How does one define patience?
To me, patience is what gets you from where you are to where you want to be, without tearing your hair out. Mostly, I’ve found, it’s about accepting where you are (wherever that may be, and however much that may differ from where you want to be), and focusing more on enjoying the process and less on getting to the finished product. It’s the journey, not the destination.
This reminds me of a quote from another favorite book, The Phantom Tollbooth:
“Many years ago, on this very spot, there was a beautiful city of fine houses and inviting spaces, and no one who lived here was ever in a hurry. The streets were full of wonderful things to see and the people would often stop to look at them.”
“Didn’t they have any place to go?” asked Milo.
“To be sure,” continued Alec; “but, as you know, the most important reason for going from one place to another is to see what’s in between, and they took great pleasure in doing just that. Then one day, someone discovered that if you walked as fast as possible and looked at nothing but your shoes you would arrive at your destination much more quickly. Soon everyone was doing it. They all rushed down the avenues and hurried along the boulevards seeing nothing of the wonders and beauties of their city as they went.”
Milo remembered the many times he’d done the very same thing; and as hard as he tried, there were even things on his own street that he couldn’t remember.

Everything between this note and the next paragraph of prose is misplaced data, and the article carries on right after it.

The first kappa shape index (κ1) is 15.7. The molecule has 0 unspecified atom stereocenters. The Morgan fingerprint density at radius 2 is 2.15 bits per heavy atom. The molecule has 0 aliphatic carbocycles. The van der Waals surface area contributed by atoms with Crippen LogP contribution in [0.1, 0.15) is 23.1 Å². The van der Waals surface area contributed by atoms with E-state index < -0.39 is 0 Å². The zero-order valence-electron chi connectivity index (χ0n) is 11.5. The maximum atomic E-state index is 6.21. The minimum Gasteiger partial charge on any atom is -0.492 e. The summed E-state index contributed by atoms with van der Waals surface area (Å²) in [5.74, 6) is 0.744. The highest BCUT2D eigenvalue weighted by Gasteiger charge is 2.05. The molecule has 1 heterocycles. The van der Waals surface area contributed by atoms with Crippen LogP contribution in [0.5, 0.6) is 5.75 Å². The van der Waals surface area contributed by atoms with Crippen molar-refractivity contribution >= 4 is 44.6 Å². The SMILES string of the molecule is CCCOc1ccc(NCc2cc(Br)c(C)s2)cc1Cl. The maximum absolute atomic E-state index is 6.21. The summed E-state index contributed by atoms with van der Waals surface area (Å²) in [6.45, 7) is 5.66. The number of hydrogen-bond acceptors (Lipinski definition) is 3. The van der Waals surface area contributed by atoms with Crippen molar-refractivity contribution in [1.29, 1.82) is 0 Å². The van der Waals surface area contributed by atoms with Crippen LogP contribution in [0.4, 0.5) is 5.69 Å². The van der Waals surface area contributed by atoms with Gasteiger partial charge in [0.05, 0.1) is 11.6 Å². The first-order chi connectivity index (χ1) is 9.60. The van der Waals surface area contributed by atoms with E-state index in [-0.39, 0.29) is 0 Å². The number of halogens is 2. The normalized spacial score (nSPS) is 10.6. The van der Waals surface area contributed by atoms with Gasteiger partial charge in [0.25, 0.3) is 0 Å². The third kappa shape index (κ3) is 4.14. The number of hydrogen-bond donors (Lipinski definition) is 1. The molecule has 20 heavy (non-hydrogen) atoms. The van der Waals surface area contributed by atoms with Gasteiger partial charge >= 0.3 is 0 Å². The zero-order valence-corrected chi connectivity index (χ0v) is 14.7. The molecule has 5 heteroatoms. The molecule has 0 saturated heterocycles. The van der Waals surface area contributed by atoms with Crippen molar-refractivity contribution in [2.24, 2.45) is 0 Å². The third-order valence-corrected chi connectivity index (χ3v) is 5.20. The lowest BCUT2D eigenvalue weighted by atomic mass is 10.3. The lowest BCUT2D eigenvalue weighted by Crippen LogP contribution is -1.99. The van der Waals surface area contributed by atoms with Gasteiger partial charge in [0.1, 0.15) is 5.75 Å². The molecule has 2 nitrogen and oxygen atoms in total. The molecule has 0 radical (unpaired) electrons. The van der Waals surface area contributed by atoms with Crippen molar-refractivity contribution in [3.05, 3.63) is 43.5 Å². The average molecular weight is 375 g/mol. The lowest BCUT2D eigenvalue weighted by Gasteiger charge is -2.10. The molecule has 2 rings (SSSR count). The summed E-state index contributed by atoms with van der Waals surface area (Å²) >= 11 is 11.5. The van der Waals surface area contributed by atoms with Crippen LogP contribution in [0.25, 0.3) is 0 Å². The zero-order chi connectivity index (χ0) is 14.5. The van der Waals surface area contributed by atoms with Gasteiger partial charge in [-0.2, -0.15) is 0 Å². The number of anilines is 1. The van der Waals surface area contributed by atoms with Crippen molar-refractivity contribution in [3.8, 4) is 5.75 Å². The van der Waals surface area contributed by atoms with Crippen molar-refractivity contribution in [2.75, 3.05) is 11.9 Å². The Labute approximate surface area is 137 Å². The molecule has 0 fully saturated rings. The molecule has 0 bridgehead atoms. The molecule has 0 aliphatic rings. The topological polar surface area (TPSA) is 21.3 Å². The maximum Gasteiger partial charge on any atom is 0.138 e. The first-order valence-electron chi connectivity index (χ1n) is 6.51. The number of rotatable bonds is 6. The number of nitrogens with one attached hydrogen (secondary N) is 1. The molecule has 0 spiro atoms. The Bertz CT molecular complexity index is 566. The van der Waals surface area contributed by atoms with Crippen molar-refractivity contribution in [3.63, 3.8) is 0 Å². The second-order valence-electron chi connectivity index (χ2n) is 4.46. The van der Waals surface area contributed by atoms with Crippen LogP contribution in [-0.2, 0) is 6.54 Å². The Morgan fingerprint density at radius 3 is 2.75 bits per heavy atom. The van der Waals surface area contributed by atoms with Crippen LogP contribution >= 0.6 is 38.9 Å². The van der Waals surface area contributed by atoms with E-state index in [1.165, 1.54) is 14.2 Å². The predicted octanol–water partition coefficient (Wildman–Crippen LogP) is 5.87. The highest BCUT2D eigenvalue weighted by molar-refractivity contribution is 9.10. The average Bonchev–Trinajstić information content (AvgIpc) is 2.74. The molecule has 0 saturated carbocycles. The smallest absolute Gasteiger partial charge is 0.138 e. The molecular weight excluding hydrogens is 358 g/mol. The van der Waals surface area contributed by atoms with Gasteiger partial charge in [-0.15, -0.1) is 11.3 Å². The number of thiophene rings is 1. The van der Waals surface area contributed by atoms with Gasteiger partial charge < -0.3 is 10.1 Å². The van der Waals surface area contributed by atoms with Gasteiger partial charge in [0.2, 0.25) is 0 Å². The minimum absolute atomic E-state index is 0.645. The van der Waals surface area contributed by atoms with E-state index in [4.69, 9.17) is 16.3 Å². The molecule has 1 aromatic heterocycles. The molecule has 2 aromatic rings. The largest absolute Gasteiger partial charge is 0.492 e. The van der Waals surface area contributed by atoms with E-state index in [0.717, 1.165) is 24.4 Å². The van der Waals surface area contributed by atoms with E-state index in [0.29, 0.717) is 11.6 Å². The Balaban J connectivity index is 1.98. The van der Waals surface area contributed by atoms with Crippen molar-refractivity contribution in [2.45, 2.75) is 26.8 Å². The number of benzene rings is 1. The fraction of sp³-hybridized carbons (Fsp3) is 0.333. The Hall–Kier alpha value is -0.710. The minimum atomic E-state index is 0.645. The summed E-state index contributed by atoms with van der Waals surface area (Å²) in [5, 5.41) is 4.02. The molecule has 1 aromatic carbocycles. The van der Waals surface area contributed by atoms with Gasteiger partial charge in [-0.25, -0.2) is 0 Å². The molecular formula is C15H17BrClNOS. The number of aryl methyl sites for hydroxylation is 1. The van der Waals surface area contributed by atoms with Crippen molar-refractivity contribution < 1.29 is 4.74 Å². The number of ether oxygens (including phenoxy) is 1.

“No one paid any attention to how things looked, and as they moved faster and faster everything grew uglier and dirtier, and as everything grew uglier and dirtier they moved faster and faster, and at last a very strange thing began to happen. Because nobody cared, the city slowly began to disappear. Day by day the buildings grew fainter and fainter, and the streets faded away, until at last it was entirely invisible. There was nothing to see at all.”
“What did they do?” the Humbug inquired, suddenly taking an interest in things.
“Nothing at all,” continued Alec. “They went right on living here just as they’d always done, in the houses they could no longer see and on the streets which had vanished, because nobody noticed a thing. And that’s the way they have lived to this very day.”
“Hasn’t anyone told them?” asked Milo.
“It doesn’t do any good,” Alec replied, “for they can never see what they’re in too much of a hurry to look for.”
I have been exercising patience (or perhaps “learning patience”) in spades this morning, as I have been correcting threading errors while sleying the reed. Sleying the reed is always the most frustrating part of weaving for me, because it’s what lies between threading (which takes a long time) and weaving (where you actually get to see the pattern evolve). It is so close to weaving that you can taste it, but it’s not actually there.
Anyway, due to a number of threading errors that I found early on, I’m checking carefully for errors as I sley. This is slowing the whole process down considerably, but hopefully will save time later on. I’ve just had to slow down and remind myself to focus on enjoying the process of sleying the reed (there is something very Zen-like in the delicate manual work) rather than impatiently wanting to weave.
Patience is a virtue, but acquiring it is sometimes frustrating.
Danny Howard says
Patience is good stuff. Thank you for revisiting me with the Phantom Toolbooth. 🙂